In today’s world, online activity and social media are facing an upsurge of cases of aggression, gender-biased comments and communal hate. In this shared task, we used a CNN-LSTM hybrid method to detect aggression, misogynistic and communally charged content in social media texts. First, we employ text cleaning and convert the text into word embeddings. Next we proceed to our CNN-LSTM based model to predict the nature of the text. Our model achieves 0.288, 0.279, 0.294 and 0.335 Overall Micro F1 Scores in multilingual, Meitei, Bengali and Hindi datasets, respectively, on the 3 prediction labels.

MUCIC at ComMA@ICON: Multilingual Gender Biased and Communal Language Identification Using N-grams and Multilingual Sentence Encoders
Fazlourrahman Balouchzahi | Oxana Vitman | Hosahalli Lakshmaiah Shashirekha | Grigori Sidorov | Alexander Gelbukh

Social media analytics are widely being explored by researchers for various applications. Prominent among them are identifying and blocking abusive contents especially targeting individuals and communities, for various reasons. The increasing abusive contents and the increasing number of users on social media demands automated tools to detect and filter the abusive contents as it is highly impossible to handle this manually. To address the challenges of detecting abusive contents, this paper describes the approaches proposed by our team MUCIC for Multilingual Gender Biased and Communal Language Identification shared task (ComMA@ICON) at International Conference on Natural Language Processing (ICON) 2021. This shared task dataset consists of code-mixed multi-script texts in Meitei, Bangla, Hindi as well as in Multilingual (a combination of Meitei, Bangla, Hindi, and English). The shared task is modeled as a multi-label Text Classification (TC) task combining word and char n-grams with vectors obtained from Multilingual Sentence Encoder (MSE) to train the Machine Learning (ML) classifiers using Pre-aggregation and Post-aggregation of labels. These approaches obtained the highest performance in the shared task for Meitei, Bangla, and Multilingual texts with instance-F1 scores of 0.350, 0.412, and 0.380 respectively using Pre-aggregation of labels.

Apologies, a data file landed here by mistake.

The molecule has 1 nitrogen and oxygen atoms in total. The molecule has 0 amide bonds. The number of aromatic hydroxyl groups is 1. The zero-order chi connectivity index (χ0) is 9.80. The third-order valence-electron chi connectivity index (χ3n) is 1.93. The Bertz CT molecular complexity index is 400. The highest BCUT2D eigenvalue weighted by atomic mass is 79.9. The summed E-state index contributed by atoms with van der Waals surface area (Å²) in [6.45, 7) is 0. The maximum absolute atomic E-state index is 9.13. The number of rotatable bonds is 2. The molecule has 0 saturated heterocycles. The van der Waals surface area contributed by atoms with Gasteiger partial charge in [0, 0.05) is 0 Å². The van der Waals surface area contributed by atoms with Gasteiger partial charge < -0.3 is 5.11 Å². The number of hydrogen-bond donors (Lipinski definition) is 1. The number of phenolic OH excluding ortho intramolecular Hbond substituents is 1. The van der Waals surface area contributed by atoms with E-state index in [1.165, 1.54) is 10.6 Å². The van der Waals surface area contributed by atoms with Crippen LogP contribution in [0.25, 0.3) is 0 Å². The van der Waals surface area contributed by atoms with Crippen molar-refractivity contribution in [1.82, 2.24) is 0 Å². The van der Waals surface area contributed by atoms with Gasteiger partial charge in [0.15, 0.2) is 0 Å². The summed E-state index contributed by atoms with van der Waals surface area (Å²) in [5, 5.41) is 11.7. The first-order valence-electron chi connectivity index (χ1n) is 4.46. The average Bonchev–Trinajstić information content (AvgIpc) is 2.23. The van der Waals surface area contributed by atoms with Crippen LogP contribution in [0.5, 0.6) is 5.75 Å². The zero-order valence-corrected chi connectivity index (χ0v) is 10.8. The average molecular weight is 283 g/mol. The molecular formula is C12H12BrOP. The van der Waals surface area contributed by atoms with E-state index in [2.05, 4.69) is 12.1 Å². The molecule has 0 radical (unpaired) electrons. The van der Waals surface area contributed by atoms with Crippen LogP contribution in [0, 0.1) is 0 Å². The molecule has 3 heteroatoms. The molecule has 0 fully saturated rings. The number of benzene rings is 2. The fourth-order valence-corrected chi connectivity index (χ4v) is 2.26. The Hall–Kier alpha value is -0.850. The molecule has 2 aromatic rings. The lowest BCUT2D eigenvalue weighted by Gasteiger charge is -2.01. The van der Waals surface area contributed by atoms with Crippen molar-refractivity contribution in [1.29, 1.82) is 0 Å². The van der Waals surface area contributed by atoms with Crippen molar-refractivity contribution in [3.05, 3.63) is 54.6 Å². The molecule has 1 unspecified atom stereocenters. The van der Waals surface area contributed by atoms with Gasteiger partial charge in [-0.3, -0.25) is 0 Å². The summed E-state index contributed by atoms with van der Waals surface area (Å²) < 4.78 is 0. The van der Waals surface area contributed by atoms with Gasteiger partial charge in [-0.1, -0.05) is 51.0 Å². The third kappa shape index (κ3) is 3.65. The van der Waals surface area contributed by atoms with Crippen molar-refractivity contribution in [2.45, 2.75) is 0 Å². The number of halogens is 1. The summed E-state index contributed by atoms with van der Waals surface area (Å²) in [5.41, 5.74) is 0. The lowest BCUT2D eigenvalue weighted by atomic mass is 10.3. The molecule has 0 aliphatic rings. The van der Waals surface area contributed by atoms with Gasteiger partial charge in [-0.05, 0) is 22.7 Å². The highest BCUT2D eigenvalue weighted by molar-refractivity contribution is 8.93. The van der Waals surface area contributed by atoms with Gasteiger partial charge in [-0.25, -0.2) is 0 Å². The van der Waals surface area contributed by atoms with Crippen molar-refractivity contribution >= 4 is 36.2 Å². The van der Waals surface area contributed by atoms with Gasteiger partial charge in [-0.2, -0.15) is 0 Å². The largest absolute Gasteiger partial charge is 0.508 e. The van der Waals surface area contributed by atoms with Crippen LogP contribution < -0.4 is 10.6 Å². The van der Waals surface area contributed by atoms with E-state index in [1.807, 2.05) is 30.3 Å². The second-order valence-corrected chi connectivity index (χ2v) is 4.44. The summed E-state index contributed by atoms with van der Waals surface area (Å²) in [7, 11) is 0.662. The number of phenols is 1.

MUM at ComMA@ICON: Multilingual Gender Biased and Communal Language Identification Using Supervised Learning Approaches
Asha Hegde | Mudoor Devadas Anusha | Sharal Coelho | Hosahalli Lakshmaiah Shashirekha

Due to the rapid rise of social networks and micro-blogging websites, communication between people from different religion, caste, creed, cultural and psychological backgrounds has become more direct leading to the increase in cyber conflicts between people. This in turn has given rise to more and more hate speech and usage of abusive words to the point that it has become a serious problem creating negative impacts on the society. As a result, it is imperative to identify and filter such content on social media to prevent its further spread and the damage it is going to cause. Further, filtering such huge data requires automated tools since doing it manually is labor intensive and error prone. Added to this is the complex code-mixed and multi-scripted nature of social media text. To address the challenges of abusive content detection on social media, in this paper, we, team MUM, propose Machine Learning (ML) and Deep Learning (DL) models submitted to Multilingual Gender Biased and Communal Language Identification (ComMA@ICON) shared task at International Conference on Natural Language Processing (ICON) 2021. Word uni-grams, char n-grams, and emoji vectors are combined as features to train a ML Elastic-net regression model and multi-lingual Bidirectional Encoder Representations from Transformers (mBERT) is fine-tuned for a DL model. Out of the two, fine-tuned mBERT model performed better with an instance-F1 score of 0.326, 0.390, 0.343, 0.359 for Meitei, Bangla, Hindi, Multilingual texts respectively.

BFCAI at ComMA@ICON 2021: Support Vector Machines for Multilingual Gender Biased and Communal Language Identification
Fathy Elkazzaz | Fatma Sakr | Rasha Orban | Hamada Nayel

This paper presents the system that has been submitted to the multilingual gender biased and communal language identification shared task by BFCAI team. The proposed model used Support Vector Machines (SVMs) as a classification algorithm. The features have been extracted using TF/IDF model with unigram and bigram. The proposed model is very simple and there are no external resources are needed to build the model.